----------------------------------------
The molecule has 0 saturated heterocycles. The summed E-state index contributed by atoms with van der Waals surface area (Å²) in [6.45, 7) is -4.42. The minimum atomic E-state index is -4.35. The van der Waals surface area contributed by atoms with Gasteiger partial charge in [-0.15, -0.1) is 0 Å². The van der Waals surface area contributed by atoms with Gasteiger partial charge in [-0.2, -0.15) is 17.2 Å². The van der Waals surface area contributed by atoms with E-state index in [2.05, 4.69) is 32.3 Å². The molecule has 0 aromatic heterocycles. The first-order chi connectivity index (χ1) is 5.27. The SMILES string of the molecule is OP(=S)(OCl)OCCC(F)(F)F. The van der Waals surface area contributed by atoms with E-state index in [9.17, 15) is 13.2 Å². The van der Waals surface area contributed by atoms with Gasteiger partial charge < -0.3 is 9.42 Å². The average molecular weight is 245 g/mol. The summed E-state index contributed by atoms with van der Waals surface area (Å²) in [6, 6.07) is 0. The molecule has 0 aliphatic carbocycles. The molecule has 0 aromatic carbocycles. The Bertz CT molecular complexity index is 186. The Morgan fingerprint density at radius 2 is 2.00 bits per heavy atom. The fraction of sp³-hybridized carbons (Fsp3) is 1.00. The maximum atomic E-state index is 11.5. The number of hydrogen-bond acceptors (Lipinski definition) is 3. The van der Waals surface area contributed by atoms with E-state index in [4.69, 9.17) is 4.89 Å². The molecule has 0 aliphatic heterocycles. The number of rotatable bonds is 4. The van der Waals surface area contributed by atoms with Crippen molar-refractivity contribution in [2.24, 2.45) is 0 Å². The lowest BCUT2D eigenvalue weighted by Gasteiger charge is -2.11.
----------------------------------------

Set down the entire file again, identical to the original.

The molecule has 0 saturated heterocycles. The summed E-state index contributed by atoms with van der Waals surface area (Å²) in [6.45, 7) is -4.42. The minimum atomic E-state index is -4.35. The van der Waals surface area contributed by atoms with Gasteiger partial charge in [-0.15, -0.1) is 0 Å². The van der Waals surface area contributed by atoms with Gasteiger partial charge in [-0.2, -0.15) is 17.2 Å². The van der Waals surface area contributed by atoms with E-state index in [2.05, 4.69) is 32.3 Å². The molecule has 0 aromatic heterocycles. The first-order chi connectivity index (χ1) is 5.27. The SMILES string of the molecule is OP(=S)(OCl)OCCC(F)(F)F. The van der Waals surface area contributed by atoms with E-state index in [9.17, 15) is 13.2 Å². The van der Waals surface area contributed by atoms with Gasteiger partial charge < -0.3 is 9.42 Å². The average molecular weight is 245 g/mol. The summed E-state index contributed by atoms with van der Waals surface area (Å²) in [6, 6.07) is 0. The molecule has 0 aliphatic carbocycles. The molecule has 0 aromatic carbocycles. The Bertz CT molecular complexity index is 186. The Morgan fingerprint density at radius 2 is 2.00 bits per heavy atom. The fraction of sp³-hybridized carbons (Fsp3) is 1.00. The maximum atomic E-state index is 11.5. The number of hydrogen-bond acceptors (Lipinski definition) is 3. The van der Waals surface area contributed by atoms with E-state index in [4.69, 9.17) is 4.89 Å². The molecule has 0 aliphatic heterocycles. The number of rotatable bonds is 4. The van der Waals surface area contributed by atoms with Crippen molar-refractivity contribution in [2.24, 2.45) is 0 Å². The lowest BCUT2D eigenvalue weighted by Gasteiger charge is -2.11.